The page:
An old fashioned mystery with some hypnotist mumbo jumbo mixed in, Murderous Trance works because Josh Lucas plays such a creepy bad guy
A detective enlists the help of a hypnotist to help him prove that another hypnotist is behind a string of bank robberies and murders.
Several years after World War II in Denmark, an armed masked man walks into a bank and promptly collects cash from a teller, but shoots two people dead after they disobey his orders. On his way out of the bank, a detective named Anders (Pilou Asbaek) happens to be walking by and he seizes the opportunity to chase the robber for awhile until he catches up to him. When the suspect is arrested, Anders is publicly commended, but he seems certain that the robber – Palle (Cyron Melville) – did not act alone, that, in fact, he was hypnotized and forced to commit the robbery and murders. But in order to prove it, Anders seeks the help of a former stage hypnotist named Dr. Dabrowski (Rade Serbedzija) to put Palle under hypnosis to get some answers. The truth is quite sinister: Another hypnotist named Bjorn (Josh Lucas) has used mind control on Palle and is planning some kind of cult-driven revolution, but to get either Palle or Bjorn to confess is a near impossible challenge, as Bjorn is a powerful hypnotist and charismatic leader. With his boss infuriated with the experimental nature of his unorthodox investigation, Anders has no idea how dangerous Bjorn truly is, and when his wife becomes a target of manipulation for Bjorn, there’s only so much time Anders has before his entire investigation will collapse … and things far more insidious will begin to happen, starting with him and his wife.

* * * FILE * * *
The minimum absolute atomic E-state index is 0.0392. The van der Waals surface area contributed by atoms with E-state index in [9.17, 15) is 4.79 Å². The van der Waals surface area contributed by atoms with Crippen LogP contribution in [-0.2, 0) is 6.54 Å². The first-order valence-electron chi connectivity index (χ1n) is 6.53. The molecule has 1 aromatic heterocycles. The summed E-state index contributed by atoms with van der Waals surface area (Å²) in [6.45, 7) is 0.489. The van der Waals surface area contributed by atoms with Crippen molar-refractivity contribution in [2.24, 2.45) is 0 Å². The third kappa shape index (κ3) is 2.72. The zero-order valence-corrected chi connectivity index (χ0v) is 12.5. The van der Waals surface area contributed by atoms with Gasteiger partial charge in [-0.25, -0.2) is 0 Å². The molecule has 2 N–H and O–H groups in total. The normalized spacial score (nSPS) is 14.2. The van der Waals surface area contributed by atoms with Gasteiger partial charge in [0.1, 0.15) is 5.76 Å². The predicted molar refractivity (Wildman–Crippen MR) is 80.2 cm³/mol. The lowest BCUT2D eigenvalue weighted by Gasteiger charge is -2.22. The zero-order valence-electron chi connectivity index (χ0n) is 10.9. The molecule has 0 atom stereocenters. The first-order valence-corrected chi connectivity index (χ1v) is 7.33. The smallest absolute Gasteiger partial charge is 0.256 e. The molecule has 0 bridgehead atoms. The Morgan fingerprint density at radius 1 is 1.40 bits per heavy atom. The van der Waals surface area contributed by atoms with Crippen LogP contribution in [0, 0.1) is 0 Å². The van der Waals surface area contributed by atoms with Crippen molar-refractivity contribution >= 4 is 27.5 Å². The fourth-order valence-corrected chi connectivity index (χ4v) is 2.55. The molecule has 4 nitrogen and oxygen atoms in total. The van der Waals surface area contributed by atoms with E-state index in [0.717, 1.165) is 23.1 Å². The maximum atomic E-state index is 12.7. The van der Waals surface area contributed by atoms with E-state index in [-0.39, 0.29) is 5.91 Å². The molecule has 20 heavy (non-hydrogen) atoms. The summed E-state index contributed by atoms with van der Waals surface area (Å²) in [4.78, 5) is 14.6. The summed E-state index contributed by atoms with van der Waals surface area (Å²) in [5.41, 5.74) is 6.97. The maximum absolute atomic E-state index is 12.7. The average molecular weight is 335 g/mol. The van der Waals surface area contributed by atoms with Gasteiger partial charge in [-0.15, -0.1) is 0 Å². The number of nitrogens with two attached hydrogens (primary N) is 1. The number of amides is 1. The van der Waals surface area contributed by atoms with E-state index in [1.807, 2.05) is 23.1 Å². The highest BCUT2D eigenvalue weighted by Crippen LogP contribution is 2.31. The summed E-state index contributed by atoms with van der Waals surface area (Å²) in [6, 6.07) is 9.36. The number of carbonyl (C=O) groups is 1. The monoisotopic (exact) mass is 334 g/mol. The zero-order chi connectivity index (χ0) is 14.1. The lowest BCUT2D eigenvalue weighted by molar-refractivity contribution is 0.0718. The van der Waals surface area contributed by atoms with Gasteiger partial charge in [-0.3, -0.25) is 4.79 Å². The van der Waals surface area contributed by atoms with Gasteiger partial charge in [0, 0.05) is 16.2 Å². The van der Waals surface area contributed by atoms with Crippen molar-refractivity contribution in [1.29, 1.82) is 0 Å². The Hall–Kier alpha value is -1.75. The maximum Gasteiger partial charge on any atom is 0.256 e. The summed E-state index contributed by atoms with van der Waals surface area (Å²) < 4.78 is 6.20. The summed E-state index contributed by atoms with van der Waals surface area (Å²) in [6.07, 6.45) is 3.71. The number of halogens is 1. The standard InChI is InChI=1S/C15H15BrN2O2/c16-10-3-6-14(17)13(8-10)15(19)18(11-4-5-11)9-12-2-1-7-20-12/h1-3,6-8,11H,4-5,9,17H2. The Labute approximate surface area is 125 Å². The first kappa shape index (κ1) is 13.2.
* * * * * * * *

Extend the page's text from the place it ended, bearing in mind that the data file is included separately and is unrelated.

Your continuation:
An old fashioned mystery with some hypnotist mumbo jumbo mixed in, Murderous Trance works because Josh Lucas plays such a creepy bad guy, and we know that he’s indeed the villain from the very start. Asbaek as the hero is a little underwhelming, but he’s bolstered by a solid supporting cast and some unusual plotting that keeps you interested. Based on a book called “The Guardian Angel,” which was apparently based on a true story, this film’s director and screen adapter Arto Halonen stays pretty true to the period and post-Nazi healing.
The Blu-ray edition for Murderous Trance comes with four featurettes, interviews with the cast, and more.